US cities sue Big Oil, but ignore their own climate guilt

Comment: Rich cities and counties claiming reparations from oil companies increases the inequality at the heart of climate change. But it can be fixed

New York is one of the largest polluters in the US (Photo: Diliff/Commons)


Oil and gas companies are finally having their day in court for their campaigns of misinformation and delay on climate change.

New York City, San Francisco, and most recently King County in Washington State, are among twelve US cities and counties seeking to undertake lawsuits against fossil fuel companies to hold them liable and make them pay for climate damages.

But the cities and counties suing these companies are among the richest and biggest greenhouse gas emitters in the world. So, are they simply being hypocritical in their efforts to sue Big Oil? The short answer is yes and no, and where there is hypocrisy it can be addressed.

The lawsuits are typically suing oil companies not for their greenhouse gas emissions, but for spreading misinformation about climate change in order to promote the use of fossil fuels despite knowing about their harmful effects. The fossil fuel industry owes all of humanity a large debt for this. Thus, people the world over are justified in suing fossil fuel companies for their harmful and successful efforts to hinder climate action.

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But rich American cities and counties claiming climate reparations is somewhat hypocritical. After all, the US is “the biggest carbon polluter in history”, the richest country on earth and the cities and counties suing are among the richest and biggest carbon emitters in America, even though they are now taking significant action to reduce their emissions. Furthermore, under Barack Obama, the US lead efforts to thwart developing countries demands to include a mechanism to claim compensation for loss and damage from climate change through the UN.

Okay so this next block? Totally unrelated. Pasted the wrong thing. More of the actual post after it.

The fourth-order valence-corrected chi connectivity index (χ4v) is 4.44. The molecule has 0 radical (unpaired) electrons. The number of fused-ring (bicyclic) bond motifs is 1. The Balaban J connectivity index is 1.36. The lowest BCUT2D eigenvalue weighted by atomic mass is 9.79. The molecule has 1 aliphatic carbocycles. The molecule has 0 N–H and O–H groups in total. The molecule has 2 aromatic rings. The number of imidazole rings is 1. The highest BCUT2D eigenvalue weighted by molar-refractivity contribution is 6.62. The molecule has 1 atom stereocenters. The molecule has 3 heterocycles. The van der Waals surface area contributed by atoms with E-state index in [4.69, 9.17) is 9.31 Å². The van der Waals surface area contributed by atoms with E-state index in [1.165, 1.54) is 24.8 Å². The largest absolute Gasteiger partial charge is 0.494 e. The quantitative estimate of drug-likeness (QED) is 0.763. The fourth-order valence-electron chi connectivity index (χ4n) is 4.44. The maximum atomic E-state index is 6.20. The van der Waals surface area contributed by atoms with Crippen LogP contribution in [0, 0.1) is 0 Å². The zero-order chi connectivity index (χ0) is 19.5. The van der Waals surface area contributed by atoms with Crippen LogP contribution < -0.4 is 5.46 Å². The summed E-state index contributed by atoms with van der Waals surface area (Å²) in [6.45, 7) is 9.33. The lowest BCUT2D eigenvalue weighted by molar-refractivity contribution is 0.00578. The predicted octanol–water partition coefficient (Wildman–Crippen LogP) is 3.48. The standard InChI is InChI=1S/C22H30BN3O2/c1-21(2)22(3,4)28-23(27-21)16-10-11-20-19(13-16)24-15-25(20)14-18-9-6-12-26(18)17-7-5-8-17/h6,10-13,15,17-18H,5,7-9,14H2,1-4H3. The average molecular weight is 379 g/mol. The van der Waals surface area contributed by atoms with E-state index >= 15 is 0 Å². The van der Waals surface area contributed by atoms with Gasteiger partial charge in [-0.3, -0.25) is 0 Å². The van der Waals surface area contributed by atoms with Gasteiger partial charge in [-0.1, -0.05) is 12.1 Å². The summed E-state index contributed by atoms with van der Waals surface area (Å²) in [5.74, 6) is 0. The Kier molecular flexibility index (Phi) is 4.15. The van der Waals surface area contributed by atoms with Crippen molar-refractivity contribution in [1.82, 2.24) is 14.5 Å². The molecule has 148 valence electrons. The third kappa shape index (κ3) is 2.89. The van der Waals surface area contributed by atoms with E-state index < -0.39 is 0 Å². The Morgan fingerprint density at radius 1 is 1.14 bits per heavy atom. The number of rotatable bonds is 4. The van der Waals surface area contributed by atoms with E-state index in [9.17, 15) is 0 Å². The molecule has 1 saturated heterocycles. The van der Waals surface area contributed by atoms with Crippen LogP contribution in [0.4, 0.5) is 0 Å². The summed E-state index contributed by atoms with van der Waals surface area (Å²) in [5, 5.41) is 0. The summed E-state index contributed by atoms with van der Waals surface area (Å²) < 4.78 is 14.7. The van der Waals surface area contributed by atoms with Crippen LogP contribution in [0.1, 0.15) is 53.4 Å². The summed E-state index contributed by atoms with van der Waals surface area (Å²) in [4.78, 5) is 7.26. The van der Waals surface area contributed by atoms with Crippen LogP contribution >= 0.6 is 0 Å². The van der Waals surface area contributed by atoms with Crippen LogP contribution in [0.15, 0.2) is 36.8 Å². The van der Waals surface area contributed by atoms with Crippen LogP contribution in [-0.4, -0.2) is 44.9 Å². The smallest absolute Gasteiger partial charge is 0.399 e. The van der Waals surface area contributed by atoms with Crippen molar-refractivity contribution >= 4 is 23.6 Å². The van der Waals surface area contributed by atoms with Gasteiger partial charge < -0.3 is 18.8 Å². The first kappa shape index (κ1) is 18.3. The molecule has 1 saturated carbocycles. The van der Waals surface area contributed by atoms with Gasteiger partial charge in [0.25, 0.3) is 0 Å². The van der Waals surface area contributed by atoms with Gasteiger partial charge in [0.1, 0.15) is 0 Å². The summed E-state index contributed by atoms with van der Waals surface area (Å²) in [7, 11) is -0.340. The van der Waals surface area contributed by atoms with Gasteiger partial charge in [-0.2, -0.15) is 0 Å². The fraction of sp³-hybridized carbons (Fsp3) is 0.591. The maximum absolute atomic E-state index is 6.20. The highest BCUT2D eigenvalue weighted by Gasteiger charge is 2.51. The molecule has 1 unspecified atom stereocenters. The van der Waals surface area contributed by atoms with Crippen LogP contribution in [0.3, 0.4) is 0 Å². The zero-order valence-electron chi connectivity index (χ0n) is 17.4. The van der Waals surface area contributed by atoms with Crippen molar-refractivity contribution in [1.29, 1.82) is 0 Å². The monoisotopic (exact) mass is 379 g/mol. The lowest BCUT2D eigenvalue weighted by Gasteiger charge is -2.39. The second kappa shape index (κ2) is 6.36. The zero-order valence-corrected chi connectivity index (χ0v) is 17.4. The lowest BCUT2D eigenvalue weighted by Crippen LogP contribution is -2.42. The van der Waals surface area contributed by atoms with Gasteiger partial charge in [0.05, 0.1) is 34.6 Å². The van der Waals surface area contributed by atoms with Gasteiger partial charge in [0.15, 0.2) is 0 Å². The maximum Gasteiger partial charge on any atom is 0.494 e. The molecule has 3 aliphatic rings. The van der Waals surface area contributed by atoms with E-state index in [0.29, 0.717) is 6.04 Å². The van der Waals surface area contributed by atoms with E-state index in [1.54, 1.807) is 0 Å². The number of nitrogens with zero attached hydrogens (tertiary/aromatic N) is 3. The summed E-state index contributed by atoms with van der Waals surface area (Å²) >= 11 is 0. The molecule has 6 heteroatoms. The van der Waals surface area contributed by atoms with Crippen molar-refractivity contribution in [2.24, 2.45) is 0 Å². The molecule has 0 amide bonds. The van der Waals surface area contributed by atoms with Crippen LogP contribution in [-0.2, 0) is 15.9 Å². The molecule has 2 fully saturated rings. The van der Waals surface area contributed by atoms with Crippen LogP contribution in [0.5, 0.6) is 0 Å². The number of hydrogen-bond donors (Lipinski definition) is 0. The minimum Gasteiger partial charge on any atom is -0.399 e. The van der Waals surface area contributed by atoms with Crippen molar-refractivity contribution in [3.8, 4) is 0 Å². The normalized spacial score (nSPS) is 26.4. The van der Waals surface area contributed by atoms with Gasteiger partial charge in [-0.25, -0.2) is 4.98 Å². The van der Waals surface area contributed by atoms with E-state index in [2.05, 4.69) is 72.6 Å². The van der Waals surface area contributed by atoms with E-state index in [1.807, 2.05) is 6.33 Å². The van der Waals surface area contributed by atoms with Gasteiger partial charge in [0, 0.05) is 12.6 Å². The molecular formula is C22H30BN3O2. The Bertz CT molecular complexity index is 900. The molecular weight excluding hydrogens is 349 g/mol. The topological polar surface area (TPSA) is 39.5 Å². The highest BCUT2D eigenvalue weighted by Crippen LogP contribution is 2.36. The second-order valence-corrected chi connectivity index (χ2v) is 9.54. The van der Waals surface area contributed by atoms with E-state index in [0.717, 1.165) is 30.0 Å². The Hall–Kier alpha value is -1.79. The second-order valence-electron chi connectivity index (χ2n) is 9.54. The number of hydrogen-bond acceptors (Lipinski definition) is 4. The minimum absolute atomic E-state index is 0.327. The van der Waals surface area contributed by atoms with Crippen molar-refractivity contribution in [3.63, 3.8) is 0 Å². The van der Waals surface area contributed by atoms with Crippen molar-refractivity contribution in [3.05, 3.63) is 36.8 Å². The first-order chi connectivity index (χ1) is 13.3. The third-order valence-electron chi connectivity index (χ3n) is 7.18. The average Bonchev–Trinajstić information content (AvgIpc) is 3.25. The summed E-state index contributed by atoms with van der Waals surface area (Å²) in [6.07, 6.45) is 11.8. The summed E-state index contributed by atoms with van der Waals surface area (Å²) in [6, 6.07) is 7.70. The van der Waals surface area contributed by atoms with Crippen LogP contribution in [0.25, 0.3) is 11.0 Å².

To elaborate on the inequity this represents, we can turn to concept of the ‘climate paradox‘, which holds that, proportionately speaking, developed countries are the biggest causes of climate change, but are the least vulnerable to it; whereas the least developed countries are least responsible for climate change, but are most vulnerable to it.

When it comes to climate change liability the injustices of this paradox seem to be compounding and forming an even deeper paradox, where the richest cities, most responsible for climate change, are the ones suing for compensation; whereas the least developed countries have been denied their claims for compensation for loss and damage. Perhaps we can call this the ‘climate liability paradox’.

Seattle pledges support for climate fund barred by Trump

One of the ways the injustice of the climate liability paradox might be alleviated is if the US was also contributing to help developing countries grapple with climate change. However, the Trump administration and Republican-controlled Congress cancelled America’s promised $2 billion in funding to the Green Climate Fund – a key channel for international climate finance, which helps developing countries deal with the impacts of climate change and pursue low-carbon and climate resilient development.

To avoid charges of hypocrisy being levelled at them, US cities and counties who are suing Big Oil could follow the example of Paris, which is coincidentally also considering suing fossil fuel companies. Paris contributed $1.3 million to the Green Climate Fund, in addition to France’s $1bn pledge.